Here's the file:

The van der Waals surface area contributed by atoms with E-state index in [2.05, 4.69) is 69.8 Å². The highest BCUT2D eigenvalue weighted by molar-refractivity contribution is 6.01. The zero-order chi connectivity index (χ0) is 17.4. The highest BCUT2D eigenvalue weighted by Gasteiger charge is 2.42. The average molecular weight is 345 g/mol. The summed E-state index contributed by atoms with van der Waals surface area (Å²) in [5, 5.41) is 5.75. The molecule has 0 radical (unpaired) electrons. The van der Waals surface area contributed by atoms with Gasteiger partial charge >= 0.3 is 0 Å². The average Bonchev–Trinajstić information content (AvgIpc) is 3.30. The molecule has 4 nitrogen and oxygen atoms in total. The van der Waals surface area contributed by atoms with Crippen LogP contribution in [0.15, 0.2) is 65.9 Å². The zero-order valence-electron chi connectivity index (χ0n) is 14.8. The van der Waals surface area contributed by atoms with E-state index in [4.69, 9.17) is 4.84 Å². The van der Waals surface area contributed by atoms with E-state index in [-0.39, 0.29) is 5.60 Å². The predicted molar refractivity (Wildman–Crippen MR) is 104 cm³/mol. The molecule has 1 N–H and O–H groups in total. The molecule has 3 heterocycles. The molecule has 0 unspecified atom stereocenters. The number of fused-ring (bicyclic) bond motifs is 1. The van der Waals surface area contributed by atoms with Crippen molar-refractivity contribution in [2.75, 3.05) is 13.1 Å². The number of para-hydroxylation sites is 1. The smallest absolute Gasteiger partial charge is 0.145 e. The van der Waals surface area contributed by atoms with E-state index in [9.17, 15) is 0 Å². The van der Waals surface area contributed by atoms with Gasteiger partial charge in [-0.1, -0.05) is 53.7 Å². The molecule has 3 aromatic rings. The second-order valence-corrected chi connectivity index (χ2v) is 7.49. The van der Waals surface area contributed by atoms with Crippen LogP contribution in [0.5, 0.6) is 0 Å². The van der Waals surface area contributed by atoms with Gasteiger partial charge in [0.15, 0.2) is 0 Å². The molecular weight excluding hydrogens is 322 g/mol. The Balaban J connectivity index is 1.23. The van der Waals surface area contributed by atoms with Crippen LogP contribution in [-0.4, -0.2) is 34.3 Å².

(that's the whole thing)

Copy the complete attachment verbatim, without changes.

The van der Waals surface area contributed by atoms with E-state index in [2.05, 4.69) is 69.8 Å². The highest BCUT2D eigenvalue weighted by molar-refractivity contribution is 6.01. The zero-order chi connectivity index (χ0) is 17.4. The highest BCUT2D eigenvalue weighted by Gasteiger charge is 2.42. The average molecular weight is 345 g/mol. The summed E-state index contributed by atoms with van der Waals surface area (Å²) in [5, 5.41) is 5.75. The molecule has 0 radical (unpaired) electrons. The van der Waals surface area contributed by atoms with Gasteiger partial charge >= 0.3 is 0 Å². The average Bonchev–Trinajstić information content (AvgIpc) is 3.30. The molecule has 4 nitrogen and oxygen atoms in total. The van der Waals surface area contributed by atoms with Crippen LogP contribution in [0.15, 0.2) is 65.9 Å². The zero-order valence-electron chi connectivity index (χ0n) is 14.8. The van der Waals surface area contributed by atoms with E-state index in [4.69, 9.17) is 4.84 Å². The van der Waals surface area contributed by atoms with E-state index in [-0.39, 0.29) is 5.60 Å². The predicted molar refractivity (Wildman–Crippen MR) is 104 cm³/mol. The molecule has 1 N–H and O–H groups in total. The molecule has 3 heterocycles. The molecule has 0 unspecified atom stereocenters. The number of fused-ring (bicyclic) bond motifs is 1. The van der Waals surface area contributed by atoms with Crippen molar-refractivity contribution in [2.75, 3.05) is 13.1 Å². The number of para-hydroxylation sites is 1. The smallest absolute Gasteiger partial charge is 0.145 e. The van der Waals surface area contributed by atoms with E-state index in [9.17, 15) is 0 Å². The van der Waals surface area contributed by atoms with Gasteiger partial charge in [-0.1, -0.05) is 53.7 Å². The molecule has 3 aromatic rings. The second-order valence-corrected chi connectivity index (χ2v) is 7.49. The van der Waals surface area contributed by atoms with Crippen LogP contribution in [0.5, 0.6) is 0 Å². The van der Waals surface area contributed by atoms with Gasteiger partial charge in [0.15, 0.2) is 0 Å². The molecular weight excluding hydrogens is 322 g/mol. The Balaban J connectivity index is 1.23. The van der Waals surface area contributed by atoms with Crippen LogP contribution in [-0.4, -0.2) is 34.3 Å².